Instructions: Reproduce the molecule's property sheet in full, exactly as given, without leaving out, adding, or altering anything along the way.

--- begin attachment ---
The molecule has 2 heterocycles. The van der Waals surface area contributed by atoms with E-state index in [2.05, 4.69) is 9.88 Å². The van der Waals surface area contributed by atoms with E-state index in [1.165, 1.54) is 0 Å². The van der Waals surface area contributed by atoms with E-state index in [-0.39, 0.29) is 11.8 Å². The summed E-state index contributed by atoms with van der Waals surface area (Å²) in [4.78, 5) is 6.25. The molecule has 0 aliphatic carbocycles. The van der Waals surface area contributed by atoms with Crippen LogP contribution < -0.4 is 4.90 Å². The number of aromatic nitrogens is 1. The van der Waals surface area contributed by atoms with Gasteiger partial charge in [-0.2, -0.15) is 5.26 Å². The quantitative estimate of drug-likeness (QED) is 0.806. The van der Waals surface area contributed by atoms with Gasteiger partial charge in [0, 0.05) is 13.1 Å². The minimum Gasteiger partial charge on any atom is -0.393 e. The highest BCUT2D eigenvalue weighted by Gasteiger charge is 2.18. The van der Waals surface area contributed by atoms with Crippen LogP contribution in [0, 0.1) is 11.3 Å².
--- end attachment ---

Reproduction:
The molecule has 2 heterocycles. The van der Waals surface area contributed by atoms with E-state index in [2.05, 4.69) is 9.88 Å². The van der Waals surface area contributed by atoms with E-state index in [1.165, 1.54) is 0 Å². The van der Waals surface area contributed by atoms with E-state index in [-0.39, 0.29) is 11.8 Å². The summed E-state index contributed by atoms with van der Waals surface area (Å²) in [4.78, 5) is 6.25. The molecule has 0 aliphatic carbocycles. The van der Waals surface area contributed by atoms with Crippen LogP contribution < -0.4 is 4.90 Å². The number of aromatic nitrogens is 1. The van der Waals surface area contributed by atoms with Gasteiger partial charge in [-0.2, -0.15) is 5.26 Å². The quantitative estimate of drug-likeness (QED) is 0.806. The van der Waals surface area contributed by atoms with Gasteiger partial charge in [0, 0.05) is 13.1 Å². The minimum Gasteiger partial charge on any atom is -0.393 e. The highest BCUT2D eigenvalue weighted by Gasteiger charge is 2.18. The van der Waals surface area contributed by atoms with Crippen LogP contribution in [0, 0.1) is 11.3 Å².